It really has come to that . . . doesn’t matter the gender. Imagine, in a culture like ours, the church would lose it’s way by trying to out fun, out entertain, out amuse, out fun the culture instead of instilling the practices of rigorous discipleship. Neil Postman’s “Amusing ourselves to Death” comes to mind. After 30 plus years in ministry my wife and I have exited. The demand for shallow fun at all ages and genders has trumped the day. IMHO what is quite bothersome anymore is an apparent lack of honesty about the landscape of what it takes just to get people interested in the things of God, . . . at least I think its God. “Missing the mark” I think is quite appropriate. I was tutored under a mentor whose advice was to never separate the genders in ministries, that truly we need to hear and listen to each other. It is clear that in many homes and other places where human’s gather, men and women actually hearing and listening to each other is at a premium. Imagine a place where each could wrestle with the serious matters of spiritual formation, character formation, and practice such things in the larger world? Well, that is quite boring I suspect and not fodder for church signs. There is so much to say on these matters but in my own life I’ve learned to just keep my mouth shut.

  • RJS4DQ

    mteston1,

    I would love to attend a Fall Fun Fest with Christian friends and church family once again. Being able to fellowship together is quite important.

    I spend most of my life in “the larger world” where Christian faith is regarded as foolishness and more often worse. Yet from many these days I am told that Christian fellowship is “missing the mark” (we should be focused on the serious things alone), that it is a waste of time to worry about theology (I should be feeding the poor or passing out the 4 Spiritual Laws depending on the critic) and such.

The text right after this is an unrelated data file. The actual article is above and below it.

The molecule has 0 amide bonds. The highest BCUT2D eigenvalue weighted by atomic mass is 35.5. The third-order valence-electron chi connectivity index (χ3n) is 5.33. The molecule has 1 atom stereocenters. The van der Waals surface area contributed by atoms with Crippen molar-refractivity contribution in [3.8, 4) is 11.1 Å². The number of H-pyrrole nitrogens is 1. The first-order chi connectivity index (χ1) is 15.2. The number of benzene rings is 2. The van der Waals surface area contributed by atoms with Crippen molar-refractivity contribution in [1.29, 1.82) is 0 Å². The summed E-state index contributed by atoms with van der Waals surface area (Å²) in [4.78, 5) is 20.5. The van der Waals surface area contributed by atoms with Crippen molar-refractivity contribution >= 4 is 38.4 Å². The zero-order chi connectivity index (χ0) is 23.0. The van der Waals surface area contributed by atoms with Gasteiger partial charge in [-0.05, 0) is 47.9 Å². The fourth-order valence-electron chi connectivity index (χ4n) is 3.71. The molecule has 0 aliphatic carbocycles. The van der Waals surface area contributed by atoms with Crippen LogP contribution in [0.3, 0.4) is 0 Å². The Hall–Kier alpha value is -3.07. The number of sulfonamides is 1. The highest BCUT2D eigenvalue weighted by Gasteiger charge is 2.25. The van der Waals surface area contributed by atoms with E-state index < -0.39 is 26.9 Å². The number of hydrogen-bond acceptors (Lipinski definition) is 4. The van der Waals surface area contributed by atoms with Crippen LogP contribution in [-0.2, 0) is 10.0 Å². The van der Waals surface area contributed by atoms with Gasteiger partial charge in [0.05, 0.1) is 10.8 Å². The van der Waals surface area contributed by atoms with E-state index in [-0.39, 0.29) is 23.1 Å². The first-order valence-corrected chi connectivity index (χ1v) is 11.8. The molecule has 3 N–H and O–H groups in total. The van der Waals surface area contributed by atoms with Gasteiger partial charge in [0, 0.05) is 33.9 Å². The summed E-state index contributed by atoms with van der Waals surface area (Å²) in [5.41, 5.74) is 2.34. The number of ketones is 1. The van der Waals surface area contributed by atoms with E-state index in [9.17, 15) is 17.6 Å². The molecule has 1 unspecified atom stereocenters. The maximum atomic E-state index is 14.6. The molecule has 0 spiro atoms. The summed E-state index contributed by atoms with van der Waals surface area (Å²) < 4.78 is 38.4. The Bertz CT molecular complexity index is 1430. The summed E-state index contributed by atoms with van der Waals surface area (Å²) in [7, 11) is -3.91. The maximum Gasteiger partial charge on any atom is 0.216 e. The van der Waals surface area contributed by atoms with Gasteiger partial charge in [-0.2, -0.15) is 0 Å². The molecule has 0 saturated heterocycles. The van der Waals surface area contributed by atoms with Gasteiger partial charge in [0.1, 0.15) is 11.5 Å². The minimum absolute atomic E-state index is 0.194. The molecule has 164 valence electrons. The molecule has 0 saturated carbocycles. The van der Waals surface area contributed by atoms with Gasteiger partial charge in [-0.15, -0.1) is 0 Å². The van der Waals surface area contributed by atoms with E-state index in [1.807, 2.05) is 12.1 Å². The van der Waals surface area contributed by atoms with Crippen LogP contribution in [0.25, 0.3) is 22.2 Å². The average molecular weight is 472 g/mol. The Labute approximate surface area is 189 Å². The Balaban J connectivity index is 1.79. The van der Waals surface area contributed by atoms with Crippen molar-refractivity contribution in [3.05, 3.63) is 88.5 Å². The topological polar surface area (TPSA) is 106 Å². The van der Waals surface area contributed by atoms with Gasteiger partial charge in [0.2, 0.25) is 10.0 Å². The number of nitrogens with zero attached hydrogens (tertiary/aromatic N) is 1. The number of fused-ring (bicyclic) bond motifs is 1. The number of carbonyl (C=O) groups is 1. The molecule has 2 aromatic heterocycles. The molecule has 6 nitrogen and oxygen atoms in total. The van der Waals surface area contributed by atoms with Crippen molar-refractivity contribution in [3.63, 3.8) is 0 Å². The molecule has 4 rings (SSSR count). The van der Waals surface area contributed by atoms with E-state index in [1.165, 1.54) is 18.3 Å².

I see a real need for multiple overlapping circles of interaction and purpose within the Christian community (aka church).

    From my perspective, except for solid family, I find being a Christian a lonely and isolating experience. An experience that has intensified as my church has streamlined to “focus on what counts.” The leadership would agree with you more than with me.

  • Phil Miller

    I appreciate what you’re saying, RJS. I really do. I don’t think there’s anything wrong with wanting to get together with fellow church members to just hang out and have fun (fellowship if we must use the Christian-ese :-) ). My issue, and what I’m kind sensing from others, is that these things are often wrapped up in some sort of packaging that is trying to make them more than they are.

    There seems to be this desire to hype things up in the Evangelical world to make them seem like huge deals. When I was playing women’s conference circuit, for example, they couldn’t have any event without showing a DVD promoting the next event, and that DVD would inevitably use all this marketing language – “Come to the Spring Fling and your life will be changed…”. I think after awhile the hype machine becomes wearying for people.

  • RJS4DQ

    Phil,

    Yeah. There are aspects of the Christian conference scene I find disturbing – whether men’s, women’s, pastor’s, church planter’s or anything else. The hype machine is wearying and sometimes destructive.

  • http://incandescentink.blogspot.com/ Candice Gage

    Interestingly, I was just discussing this topic the other day. It’s refreshing to see women addressing the issue and having the guts to be honest and not just “beat around the bush.” I’m the first to admit I don’t like confrontation, but polite hinting hasn’t worked so far.